Home buyers are out in force, buying up homes just as fast as they come on-market -- and it's making it harder to find good deals in housing.
According to the National Association of REALTORS¬ģ, the August¬†2016¬†Pending Home Sales Index posted above its benchmark value of 100 for the 28th straight month.
A home sale is "pending" once it's under contract between a buyer and a seller.
It's not surprising that contract signings remain high. With¬†today's mortgage rates¬†lingering near 3.5%;¬†and with¬†rents rising and lenders loosening¬†mortgage guidelines, today's housing market¬†favors home¬†buyers in a big way.
Low- and no-down payments remain popular, and new programs such as the¬†HomeReady‚ĄĘ mortgage¬†make it even easier to get mortgage-qualified.
Given today's market conditions, the¬†best deals in housing may be the ones you find today. By¬†this time next year, home prices and interest rates may be higher -- and so might your rent.Click to see today's rates (Oct 24th, 2016)
The Pending Home Sales Index (PHSI) is a monthly report, published by the National Association of Realtors¬ģ (NAR). It measures homes under contract, and not yet closed.
The Pending Home Sales Index is different from most housing market metrics.
Unlike traditional metrics¬†which measure how housing performed in the past, the Pending Home Sales Index forecasts how housing will perform in the future.
The Pending Home Sales Index is forward-looking.
The index tallies U.S. homes recently under contract to project future, closed home sales. This is possible because the National Association of REALTORS¬ģ knows that 80% of homes under contract "close" within 2 months of contract.
In August, the Pending Home Sales Index read 108.5¬†-- down¬†from July's¬†reading, but marking the index's 28th straight month above its¬†baseline reading of 100.
Beating the baseline is a big deal.
When the Pending Home Sales Index crosses¬†100, it's an indication that U.S. homes are going to contract at a faster pace than during 2001, the first year in which the¬†index was published.
2001 is generally considered a good year for U.S. housing. The current market, then, by comparison, is exceptional.
Results for the Pending Home Sales Index, mixed by region:
For today's renters, it's an excellent time to consider buying a home.Click to see today's rates (Oct 24th, 2016)
Today's housing market is getting a nice boost from¬†more home buyers who are getting mortgage-approved.
According to a recent report from¬†loan software company Ellie Mae, about 3-in-4 home purchase loan applications¬†were¬†approved and¬†"closed" in July. This means the¬†applicant successfully completed the loan process and purchased a home.
In 2014, only sixty percent of applications made it to closing.
Two major loan programs contributed to the high numbers: conventional and FHA.
The same report showed that buyers used FHA for¬†nearly a quarter of all home purchases.
FHA is even more popular among younger home buyers. A related Ellie Mae study showed that loan applicants¬†born between 1980 and 1999 use an¬†FHA loan 37¬†percent of the time.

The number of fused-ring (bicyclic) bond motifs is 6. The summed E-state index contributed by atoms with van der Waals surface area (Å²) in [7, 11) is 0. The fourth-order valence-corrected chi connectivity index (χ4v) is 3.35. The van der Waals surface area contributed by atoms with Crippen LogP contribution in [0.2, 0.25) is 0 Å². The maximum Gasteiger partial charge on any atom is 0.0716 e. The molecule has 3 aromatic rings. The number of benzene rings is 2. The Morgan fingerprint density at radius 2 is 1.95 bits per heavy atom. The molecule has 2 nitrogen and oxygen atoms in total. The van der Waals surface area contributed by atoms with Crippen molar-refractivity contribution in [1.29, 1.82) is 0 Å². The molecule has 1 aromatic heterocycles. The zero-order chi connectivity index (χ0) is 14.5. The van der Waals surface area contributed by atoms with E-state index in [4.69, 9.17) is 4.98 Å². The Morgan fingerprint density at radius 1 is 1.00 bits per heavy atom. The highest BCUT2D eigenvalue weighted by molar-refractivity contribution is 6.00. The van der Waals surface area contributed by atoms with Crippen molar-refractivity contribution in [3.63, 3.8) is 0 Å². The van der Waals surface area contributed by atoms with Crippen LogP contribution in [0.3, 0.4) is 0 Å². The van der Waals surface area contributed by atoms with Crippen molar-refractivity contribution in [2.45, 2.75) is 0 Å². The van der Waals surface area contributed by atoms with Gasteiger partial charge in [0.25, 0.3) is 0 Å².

First-time home buyers and repeat buyers alike gravitate toward FHA because of its flexibility. It requires just 3.5 percent down and accommodates buyers who have credit scores down to 580.
One of the lesser-known facts about FHA is that home buyers can use it as a 100% loan, if they can secure a downpayment gift. The program allows the applicant to cover the entire downpayment and closing cost¬†amount with a gift.
FHA requires modest mortgage insurance premiums (MIP)¬†that total about $70 per¬†month for every $100,000 borrowed. FHA MIP¬†cost does not rise with¬†lower credit scores, as does conventional mortgage insurance.
Applicants with a credit¬†score below 660 may¬†find that FHA¬†yields a cheaper monthly payment. And, home buyers can cancel their FHA mortgage insurance premium via a refinance when their home gains adequate equity.
A conventional loan is one that is approved to guidelines¬†set forth by mortgage agencies Fannie Mae and Freddie Mac.
This loan type¬†makes up 64 percent of the market according to Ellie Mae.
Conventional mortgages do not require a 20 percent downpayment, as many home buyers assume. Buyers can put as little as three percent down with the Conventional 97 program or the newer HomeReadyTM loan.
Buyers with larger down payments often choose an 80/10/10 piggyback loan. The home buyer opens a primary mortgage for 80 percent of the purchase price, a ten percent second mortgage, the puts ten percent down.
This loan structure allows the buyer to avoid private mortgage insurance (PMI) while making a reduced¬†downpayment.
Conventional loans are the first choice among many home buyers because they come with low rates and can beat FHA in monthly cost for well-qualified applicants.
Across the country,¬†homes are going to contract quickly. Demand from buyers is huge and, because of today's low rates and rising rents, the pool of potential buyers has stayed strong.
Take a look at today's real mortgage rates. Your social security number is not required to get started, and all quotes come with instant access to your live credit scores.Click to see today's rates (Oct 24th, 2016)
The information contained on The Mortgage Reports website is for informational purposes only and is not an advertisement for products offered by Full Beaker. The views and opinions expressed herein are those of the author and do not reflect the policy or position of Full Beaker, its officers, parent, or affiliates.
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2016 Conforming, FHA, & VA Loan Limits
Mortgage loan limits for every U.S. county, as published by Fannie Mae & Freddie Mac, the Federal Housing Administration (FHA), and the Department of Veterans Affairs (VA)